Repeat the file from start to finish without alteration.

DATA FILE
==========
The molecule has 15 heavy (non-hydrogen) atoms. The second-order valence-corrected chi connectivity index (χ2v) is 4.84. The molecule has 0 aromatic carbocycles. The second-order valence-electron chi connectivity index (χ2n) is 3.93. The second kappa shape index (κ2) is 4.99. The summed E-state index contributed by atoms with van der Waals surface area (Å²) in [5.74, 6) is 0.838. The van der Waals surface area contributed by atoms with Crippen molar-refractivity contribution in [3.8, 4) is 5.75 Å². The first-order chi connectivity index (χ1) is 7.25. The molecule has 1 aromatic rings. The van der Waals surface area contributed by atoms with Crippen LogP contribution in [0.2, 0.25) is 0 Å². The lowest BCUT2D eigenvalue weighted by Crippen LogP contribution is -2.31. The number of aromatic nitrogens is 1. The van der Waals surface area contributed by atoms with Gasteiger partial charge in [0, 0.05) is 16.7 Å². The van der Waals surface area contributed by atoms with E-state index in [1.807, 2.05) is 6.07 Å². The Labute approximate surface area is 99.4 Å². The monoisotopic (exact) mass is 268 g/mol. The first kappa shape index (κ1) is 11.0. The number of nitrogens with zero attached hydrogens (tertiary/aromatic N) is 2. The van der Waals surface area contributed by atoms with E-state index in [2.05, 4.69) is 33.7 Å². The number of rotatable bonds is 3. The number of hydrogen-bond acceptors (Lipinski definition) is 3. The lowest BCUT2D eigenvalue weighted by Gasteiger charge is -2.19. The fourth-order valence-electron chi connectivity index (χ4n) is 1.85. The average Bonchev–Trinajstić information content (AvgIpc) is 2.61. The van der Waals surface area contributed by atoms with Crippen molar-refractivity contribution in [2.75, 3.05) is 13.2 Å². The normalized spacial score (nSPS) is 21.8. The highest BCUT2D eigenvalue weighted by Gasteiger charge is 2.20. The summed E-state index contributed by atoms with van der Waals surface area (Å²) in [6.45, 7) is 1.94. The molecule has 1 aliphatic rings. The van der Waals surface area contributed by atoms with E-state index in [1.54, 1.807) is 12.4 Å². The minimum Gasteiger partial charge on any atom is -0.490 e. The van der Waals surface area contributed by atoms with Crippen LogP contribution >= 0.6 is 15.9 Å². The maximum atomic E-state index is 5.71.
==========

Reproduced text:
The molecule has 15 heavy (non-hydrogen) atoms. The second-order valence-corrected chi connectivity index (χ2v) is 4.84. The molecule has 0 aromatic carbocycles. The second-order valence-electron chi connectivity index (χ2n) is 3.93. The second kappa shape index (κ2) is 4.99. The summed E-state index contributed by atoms with van der Waals surface area (Å²) in [5.74, 6) is 0.838. The van der Waals surface area contributed by atoms with Crippen molar-refractivity contribution in [3.8, 4) is 5.75 Å². The first-order chi connectivity index (χ1) is 7.25. The molecule has 1 aromatic rings. The van der Waals surface area contributed by atoms with Crippen LogP contribution in [0.2, 0.25) is 0 Å². The lowest BCUT2D eigenvalue weighted by Crippen LogP contribution is -2.31. The number of aromatic nitrogens is 1. The van der Waals surface area contributed by atoms with Gasteiger partial charge in [0, 0.05) is 16.7 Å². The van der Waals surface area contributed by atoms with E-state index in [1.807, 2.05) is 6.07 Å². The Labute approximate surface area is 99.4 Å². The monoisotopic (exact) mass is 268 g/mol. The first kappa shape index (κ1) is 11.0. The number of nitrogens with zero attached hydrogens (tertiary/aromatic N) is 2. The van der Waals surface area contributed by atoms with E-state index in [2.05, 4.69) is 33.7 Å². The number of rotatable bonds is 3. The number of hydrogen-bond acceptors (Lipinski definition) is 3. The lowest BCUT2D eigenvalue weighted by Gasteiger charge is -2.19. The fourth-order valence-electron chi connectivity index (χ4n) is 1.85. The average Bonchev–Trinajstić information content (AvgIpc) is 2.61. The van der Waals surface area contributed by atoms with Crippen molar-refractivity contribution in [2.75, 3.05) is 13.2 Å². The normalized spacial score (nSPS) is 21.8. The highest BCUT2D eigenvalue weighted by Gasteiger charge is 2.20. The summed E-state index contributed by atoms with van der Waals surface area (Å²) in [6.45, 7) is 1.94. The molecule has 1 aliphatic rings. The van der Waals surface area contributed by atoms with E-state index in [1.54, 1.807) is 12.4 Å². The minimum Gasteiger partial charge on any atom is -0.490 e. The van der Waals surface area contributed by atoms with Crippen LogP contribution >= 0.6 is 15.9 Å². The maximum atomic E-state index is 5.71.